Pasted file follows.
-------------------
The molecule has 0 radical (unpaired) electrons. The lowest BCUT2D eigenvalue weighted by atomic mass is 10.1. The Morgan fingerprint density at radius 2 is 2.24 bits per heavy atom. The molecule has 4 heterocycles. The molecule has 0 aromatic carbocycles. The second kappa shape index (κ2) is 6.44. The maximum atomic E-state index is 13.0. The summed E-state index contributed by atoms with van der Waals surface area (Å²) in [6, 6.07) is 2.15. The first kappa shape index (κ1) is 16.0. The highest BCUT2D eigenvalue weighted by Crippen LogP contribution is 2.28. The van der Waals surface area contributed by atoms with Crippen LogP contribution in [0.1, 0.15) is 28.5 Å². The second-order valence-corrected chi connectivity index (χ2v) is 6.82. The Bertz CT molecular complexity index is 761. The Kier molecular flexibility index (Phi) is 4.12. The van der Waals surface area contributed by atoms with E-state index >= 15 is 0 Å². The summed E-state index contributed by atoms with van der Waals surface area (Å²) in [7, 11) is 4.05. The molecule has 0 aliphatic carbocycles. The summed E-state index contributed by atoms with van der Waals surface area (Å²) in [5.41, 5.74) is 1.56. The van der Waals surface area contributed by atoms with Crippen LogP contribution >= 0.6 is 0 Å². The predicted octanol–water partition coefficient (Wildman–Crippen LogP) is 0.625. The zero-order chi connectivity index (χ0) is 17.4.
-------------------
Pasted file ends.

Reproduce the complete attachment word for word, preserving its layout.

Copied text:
The molecule has 0 radical (unpaired) electrons. The lowest BCUT2D eigenvalue weighted by atomic mass is 10.1. The Morgan fingerprint density at radius 2 is 2.24 bits per heavy atom. The molecule has 4 heterocycles. The molecule has 0 aromatic carbocycles. The second kappa shape index (κ2) is 6.44. The maximum atomic E-state index is 13.0. The summed E-state index contributed by atoms with van der Waals surface area (Å²) in [6, 6.07) is 2.15. The first kappa shape index (κ1) is 16.0. The highest BCUT2D eigenvalue weighted by Crippen LogP contribution is 2.28. The van der Waals surface area contributed by atoms with Crippen LogP contribution in [0.1, 0.15) is 28.5 Å². The second-order valence-corrected chi connectivity index (χ2v) is 6.82. The Bertz CT molecular complexity index is 761. The Kier molecular flexibility index (Phi) is 4.12. The van der Waals surface area contributed by atoms with E-state index >= 15 is 0 Å². The summed E-state index contributed by atoms with van der Waals surface area (Å²) in [7, 11) is 4.05. The molecule has 0 aliphatic carbocycles. The summed E-state index contributed by atoms with van der Waals surface area (Å²) in [5.41, 5.74) is 1.56. The van der Waals surface area contributed by atoms with Crippen LogP contribution >= 0.6 is 0 Å². The predicted octanol–water partition coefficient (Wildman–Crippen LogP) is 0.625. The zero-order chi connectivity index (χ0) is 17.4.